The Arctic blast that seems to be the final blow in this Fall That Wasn’t has ice fishing enthusiasts champing at the bit, and a few anglers already have begun taking their first tentative steps onto frozen water.
If temperature trends continue, it’s not beyond the realm of possibility that resorts on Lake of the Woods could be on the ice as early as Thanksgiving weekend, and Devils Lake probably won’t be far behind.
That’s only speculation, though, and anglers should resist the temptation to take dumb chances. It’s looking like a long winter, after all, and there’ll be plenty of ice time for those with a passion for hard water.
No fish is worth putting yourself or others at risk.
“I worry about that every year,” said Joe Henry, executive director of Lake of the Woods Tourism. “If somebody gets in trouble, it’s normally because they’re not on a trail; they go off the trail, they go off on their own and they want to get away from traffic.”
Henry’s advice to anglers eager for “first ice” is to work through local resorts that are on the ice every day, checking thickness and marking trails where conditions are safe.
“Early ice is tradition,” Henry said. “First off, you get some of the resorts that say, ‘OK, we’re going to open our ice roads to ATVs and snowmobiles with collapsibles.’ And then you start progressing up in weight with SUVs and then eventually, it’s going to be an SUV with a certain length wheelhouse and then it will be a pickup truck.
“Every year it kind of progresses, and of course right off the bat, they normally have such good fishing. December is usually pretty darn good.”
Devils Lake outdoor personality Jason Mitchell was on the ice of a smaller lake in the Devils Lake Basin on Thursday morning when I called him to get an update on conditions. Shallower lakes such as Irvine and Alice had 6 to 8 inches in places when he checked Wednesday, Nov. 13, but other areas on the same lakes had patches of open water, Mitchell said.
Exploring, while part of the fun, requires anglers on early ice to use extreme caution. I don’t feel the urgency I once did to get out on the ice right after freeze-up, but I’ll still carry a set of ice picks in case I break through. I’ll also carry a spud bar and jab the ice before every step.
If the ice breaks after four jabs or less, I’m not walking any farther. If it doesn’t break, I’ll keep jabbing the ice before every step until I’m comfortable the ice is safe. Usually, that means staying closer to shore than I might prefer, but no fish is worth taking dumb chances.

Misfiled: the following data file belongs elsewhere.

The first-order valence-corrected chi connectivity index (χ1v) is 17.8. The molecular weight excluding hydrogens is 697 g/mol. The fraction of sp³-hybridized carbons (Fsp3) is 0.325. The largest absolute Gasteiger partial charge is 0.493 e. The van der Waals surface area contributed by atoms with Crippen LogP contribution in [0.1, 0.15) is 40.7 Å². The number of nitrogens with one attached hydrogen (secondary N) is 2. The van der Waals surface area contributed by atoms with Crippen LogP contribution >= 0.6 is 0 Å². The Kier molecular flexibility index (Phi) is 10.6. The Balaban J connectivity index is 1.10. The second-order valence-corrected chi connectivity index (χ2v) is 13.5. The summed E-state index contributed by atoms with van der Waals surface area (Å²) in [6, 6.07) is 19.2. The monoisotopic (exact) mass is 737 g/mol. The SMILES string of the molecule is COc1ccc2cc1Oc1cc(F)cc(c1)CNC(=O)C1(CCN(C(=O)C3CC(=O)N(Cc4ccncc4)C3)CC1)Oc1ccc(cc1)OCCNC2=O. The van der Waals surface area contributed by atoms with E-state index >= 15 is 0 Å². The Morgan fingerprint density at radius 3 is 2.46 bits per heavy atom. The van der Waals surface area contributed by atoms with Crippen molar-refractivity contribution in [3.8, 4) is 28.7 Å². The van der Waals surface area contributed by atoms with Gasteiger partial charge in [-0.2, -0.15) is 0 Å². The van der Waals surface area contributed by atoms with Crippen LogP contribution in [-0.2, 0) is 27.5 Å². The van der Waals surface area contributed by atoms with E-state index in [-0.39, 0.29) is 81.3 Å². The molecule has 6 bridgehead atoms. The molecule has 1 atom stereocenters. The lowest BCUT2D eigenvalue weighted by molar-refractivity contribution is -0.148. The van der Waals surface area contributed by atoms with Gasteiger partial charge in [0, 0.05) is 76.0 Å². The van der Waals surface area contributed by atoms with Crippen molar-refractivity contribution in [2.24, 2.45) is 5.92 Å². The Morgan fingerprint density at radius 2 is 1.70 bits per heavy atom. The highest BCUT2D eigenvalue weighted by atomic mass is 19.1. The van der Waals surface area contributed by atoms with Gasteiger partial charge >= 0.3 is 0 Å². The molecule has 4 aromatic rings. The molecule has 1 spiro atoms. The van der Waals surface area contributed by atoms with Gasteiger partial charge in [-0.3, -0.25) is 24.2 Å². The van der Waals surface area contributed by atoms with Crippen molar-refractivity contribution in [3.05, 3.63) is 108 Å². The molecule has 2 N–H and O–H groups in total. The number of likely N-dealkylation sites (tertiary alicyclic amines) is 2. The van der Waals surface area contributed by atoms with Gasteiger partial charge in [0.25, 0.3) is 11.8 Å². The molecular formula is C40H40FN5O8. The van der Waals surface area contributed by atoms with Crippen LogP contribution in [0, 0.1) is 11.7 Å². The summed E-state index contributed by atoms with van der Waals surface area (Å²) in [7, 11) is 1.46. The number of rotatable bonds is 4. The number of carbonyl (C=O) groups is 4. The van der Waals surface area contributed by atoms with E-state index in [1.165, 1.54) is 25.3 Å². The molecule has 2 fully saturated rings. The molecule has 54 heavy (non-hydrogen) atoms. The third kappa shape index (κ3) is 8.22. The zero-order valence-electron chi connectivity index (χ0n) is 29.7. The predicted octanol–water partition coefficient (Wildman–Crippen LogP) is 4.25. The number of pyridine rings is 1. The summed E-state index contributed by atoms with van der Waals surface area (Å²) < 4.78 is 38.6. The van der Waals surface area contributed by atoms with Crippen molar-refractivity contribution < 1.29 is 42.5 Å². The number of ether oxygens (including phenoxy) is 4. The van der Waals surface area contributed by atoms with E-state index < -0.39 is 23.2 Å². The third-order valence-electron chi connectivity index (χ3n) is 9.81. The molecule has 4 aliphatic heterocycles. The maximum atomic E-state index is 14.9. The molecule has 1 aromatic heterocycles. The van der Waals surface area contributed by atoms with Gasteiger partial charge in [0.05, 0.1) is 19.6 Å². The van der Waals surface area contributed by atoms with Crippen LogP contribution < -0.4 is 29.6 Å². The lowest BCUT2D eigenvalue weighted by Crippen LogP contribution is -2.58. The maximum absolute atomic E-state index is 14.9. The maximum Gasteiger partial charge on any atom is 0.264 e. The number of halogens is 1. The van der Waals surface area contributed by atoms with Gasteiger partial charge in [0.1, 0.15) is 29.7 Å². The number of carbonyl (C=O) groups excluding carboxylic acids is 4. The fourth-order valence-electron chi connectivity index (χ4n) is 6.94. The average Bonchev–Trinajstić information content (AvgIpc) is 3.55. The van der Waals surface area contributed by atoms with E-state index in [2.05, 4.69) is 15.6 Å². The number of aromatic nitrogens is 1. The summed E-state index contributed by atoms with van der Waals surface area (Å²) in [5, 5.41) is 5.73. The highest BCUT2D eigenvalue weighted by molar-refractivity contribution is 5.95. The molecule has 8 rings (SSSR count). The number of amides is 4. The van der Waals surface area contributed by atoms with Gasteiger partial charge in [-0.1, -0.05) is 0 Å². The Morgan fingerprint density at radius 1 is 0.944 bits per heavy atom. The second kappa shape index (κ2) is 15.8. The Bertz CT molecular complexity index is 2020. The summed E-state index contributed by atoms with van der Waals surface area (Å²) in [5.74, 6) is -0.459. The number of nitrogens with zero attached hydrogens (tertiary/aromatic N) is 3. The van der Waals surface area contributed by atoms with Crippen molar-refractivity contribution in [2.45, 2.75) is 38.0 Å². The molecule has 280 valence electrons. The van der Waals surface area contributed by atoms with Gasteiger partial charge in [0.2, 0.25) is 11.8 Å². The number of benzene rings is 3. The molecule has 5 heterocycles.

Ice cleats are another must; I’m clumsy enough on dry ground, much less glare ice.
Based on ice safety guidelines from the Minnesota Department of Natural Resources, “good, clear ice” should be at least 4 inches thick for venturing out on foot; 5 to 7 inches is the recommendation for a snowmobile or ATV; 8 to 12 inches will hold a car or small pickup; and 12 to 15 inches is the recommendation for a medium truck.
White or cloudy ice isn’t nearly as strong, the DNR says, and anglers should double the thickness guidelines under such conditions.
That being said, it won’t be long now.
As a media personality with extensive ties to the fishing industry, Mitchell says the early freeze-up has created a lot of excitement not only among anglers, but the ice fishing industry itself.
There are always hot new lures and other “toys” to check out, after all, and an early winter is good for business.
“It’s kind of a perfect storm,” Mitchell said. “I think for most ice fishing companies, they were probably looking at the biggest year they’ve ever had, just assuming that we get winter. And obviously sometimes, you can have a lot of preorders, for example, but then If you get a late winter, it really causes a hiccup. It’s not so much in the Dakotas and Minnesota -- we always get winter, we always get pretty good participation once we get winter -- but when you look at places like Indiana, Ohio, Michigan, Pennsylvania, when we get a shorter winter, they don’t get hardly any winter as far as good, safe, fishable ice.
“And so when we get these long, cold, hard winters, it’s not just driving sales here in the Upper Midwest, kind of the core region where a lot of the industry happens, but it also enlarges the industry by six or seven states.”
No doubt, the excitement is palpable in ice fishing circles.
“People are jacked up; people are reaching out,” Henry of Lake of the Woods Tourism said. “We can see certainly traffic building on our website. We’re getting some more phone calls, we’re getting more social media reaction.
“People are really excited to go fishing.”
Stay tuned, it won’t be long now. Have fun and be safe.
Dokken reports on outdoors. Call him at (701) 780-1148, (800) 477-6572 ext. 1148 or send email to email@example.com.